Thus God's making Eve of Adam's rib, was to typify the near relation and strict union of husband and wife, and the respect that is due, in persons in that relation, from one to the other. (Jonathan Edwards, Volume 9, Page 12)

Edwards ignored Paul's statement that marriage spoke of Christ and the church. The ante-type target of Edwards in this passage is marriage, falling short of the SP target of Christ.

Let's examine the SP interpretation so that the difference between allegory and SP is clear.

21 ¶ And the LORD God caused a deep sleep to fall upon Adam, and he slept: and he took one of his ribs, and closed up the flesh instead thereof;

Each word has multiple meanings in Hebrew sleep also means death *Adam* also means man and he is a type of Christ rib means limping and side, etc.

When the double entendre is read it says:

And God caused the man to die and he died; and he married a certain limping side and delivered mankind.

This is the riddle which points to Christ. He married the church with his limping side (the flesh). Drash ties in the bruised heel of the woman, and Jacob's withered thigh to show us pictures of Gethsemane where his flesh was made to 'limp' in order to be obedient to the Father.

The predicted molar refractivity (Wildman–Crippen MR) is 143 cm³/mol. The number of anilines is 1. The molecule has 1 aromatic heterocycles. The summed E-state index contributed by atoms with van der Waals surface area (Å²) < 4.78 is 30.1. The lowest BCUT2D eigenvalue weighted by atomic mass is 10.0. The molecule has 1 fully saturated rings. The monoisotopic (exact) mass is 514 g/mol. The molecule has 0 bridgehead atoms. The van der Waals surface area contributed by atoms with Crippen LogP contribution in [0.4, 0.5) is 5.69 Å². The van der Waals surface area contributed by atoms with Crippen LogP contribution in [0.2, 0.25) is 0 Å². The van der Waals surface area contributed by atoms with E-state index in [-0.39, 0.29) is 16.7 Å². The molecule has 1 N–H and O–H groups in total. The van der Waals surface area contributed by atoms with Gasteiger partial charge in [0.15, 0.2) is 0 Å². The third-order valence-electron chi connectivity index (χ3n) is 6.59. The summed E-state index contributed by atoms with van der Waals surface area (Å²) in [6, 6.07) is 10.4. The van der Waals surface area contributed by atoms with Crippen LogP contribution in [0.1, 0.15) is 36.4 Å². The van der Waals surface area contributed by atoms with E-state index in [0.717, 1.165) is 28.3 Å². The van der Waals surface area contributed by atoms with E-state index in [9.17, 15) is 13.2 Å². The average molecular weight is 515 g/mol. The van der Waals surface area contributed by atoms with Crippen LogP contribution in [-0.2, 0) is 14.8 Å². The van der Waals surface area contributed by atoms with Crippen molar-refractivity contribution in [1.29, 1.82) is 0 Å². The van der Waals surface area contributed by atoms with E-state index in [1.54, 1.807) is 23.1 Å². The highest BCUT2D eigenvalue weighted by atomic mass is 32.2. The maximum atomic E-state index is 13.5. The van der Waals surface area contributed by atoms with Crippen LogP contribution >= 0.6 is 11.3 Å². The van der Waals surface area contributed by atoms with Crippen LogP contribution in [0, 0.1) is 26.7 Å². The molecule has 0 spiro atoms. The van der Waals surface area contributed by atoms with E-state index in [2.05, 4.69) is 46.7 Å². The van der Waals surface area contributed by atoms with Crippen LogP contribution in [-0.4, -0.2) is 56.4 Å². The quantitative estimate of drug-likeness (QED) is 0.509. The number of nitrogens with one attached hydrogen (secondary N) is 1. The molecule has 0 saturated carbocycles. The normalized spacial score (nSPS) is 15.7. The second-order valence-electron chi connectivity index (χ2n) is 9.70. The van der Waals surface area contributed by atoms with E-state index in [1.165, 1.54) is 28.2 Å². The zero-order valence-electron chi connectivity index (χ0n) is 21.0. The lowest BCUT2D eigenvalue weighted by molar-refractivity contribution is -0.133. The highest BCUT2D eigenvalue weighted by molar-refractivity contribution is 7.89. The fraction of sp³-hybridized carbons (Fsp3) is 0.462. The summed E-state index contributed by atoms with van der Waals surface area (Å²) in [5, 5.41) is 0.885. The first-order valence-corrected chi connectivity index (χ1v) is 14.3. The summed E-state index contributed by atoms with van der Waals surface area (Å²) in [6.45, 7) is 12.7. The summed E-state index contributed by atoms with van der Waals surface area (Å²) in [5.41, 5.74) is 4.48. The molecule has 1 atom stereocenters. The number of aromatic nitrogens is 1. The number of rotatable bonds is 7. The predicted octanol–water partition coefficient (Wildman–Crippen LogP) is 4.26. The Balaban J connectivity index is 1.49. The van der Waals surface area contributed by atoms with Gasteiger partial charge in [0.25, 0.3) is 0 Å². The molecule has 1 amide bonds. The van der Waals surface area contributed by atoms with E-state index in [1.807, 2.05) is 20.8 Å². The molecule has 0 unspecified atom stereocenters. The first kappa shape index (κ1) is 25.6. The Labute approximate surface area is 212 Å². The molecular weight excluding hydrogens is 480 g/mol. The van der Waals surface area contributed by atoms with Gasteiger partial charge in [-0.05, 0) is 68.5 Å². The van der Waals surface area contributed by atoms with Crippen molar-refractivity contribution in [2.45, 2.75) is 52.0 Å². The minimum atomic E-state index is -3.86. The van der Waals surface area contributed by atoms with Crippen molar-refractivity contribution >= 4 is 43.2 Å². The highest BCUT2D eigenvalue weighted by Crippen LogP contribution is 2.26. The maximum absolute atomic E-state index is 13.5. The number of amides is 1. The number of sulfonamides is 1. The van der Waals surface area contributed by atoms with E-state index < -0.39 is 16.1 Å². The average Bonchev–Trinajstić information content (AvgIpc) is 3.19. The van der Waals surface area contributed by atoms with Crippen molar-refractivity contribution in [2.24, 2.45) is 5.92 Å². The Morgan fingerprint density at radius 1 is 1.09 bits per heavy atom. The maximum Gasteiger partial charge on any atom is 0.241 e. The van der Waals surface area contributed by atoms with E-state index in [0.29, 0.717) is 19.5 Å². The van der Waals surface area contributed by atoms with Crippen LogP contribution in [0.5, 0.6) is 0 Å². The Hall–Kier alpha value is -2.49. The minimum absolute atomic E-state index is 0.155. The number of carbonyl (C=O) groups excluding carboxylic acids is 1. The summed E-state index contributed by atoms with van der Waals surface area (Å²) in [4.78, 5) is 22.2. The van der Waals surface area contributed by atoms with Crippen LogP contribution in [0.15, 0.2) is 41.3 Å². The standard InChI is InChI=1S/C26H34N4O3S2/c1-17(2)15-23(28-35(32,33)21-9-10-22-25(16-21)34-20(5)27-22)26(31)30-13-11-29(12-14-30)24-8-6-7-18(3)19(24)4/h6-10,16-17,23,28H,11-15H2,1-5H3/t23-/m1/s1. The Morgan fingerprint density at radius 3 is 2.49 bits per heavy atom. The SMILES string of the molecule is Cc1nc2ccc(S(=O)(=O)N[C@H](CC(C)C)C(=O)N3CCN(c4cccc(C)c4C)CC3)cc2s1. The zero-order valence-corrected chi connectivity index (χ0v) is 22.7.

Edwards practiced free-for-all allegory.

If one skims through the rules without comprehending them, or like Naaman hears the instruction but is insulted at their apparent simplicity, SP will look like nothing but the free-for-all allegory of others. It should not be expected that using the Syrian waters of free-for-all allegory should produce a result any different than before; free-for-all allegory with none of the verifiability of SP.

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I use the term 'orthodox' loosely. There is such disagreement on so many points that it is impossible for it to agree with everyone's interpretation. But it should be shown that the fundamentals are orthodox, and secondary issues do not place it outside of normative Christianity. –  Bob Jones Jul 2 '12 at 20:48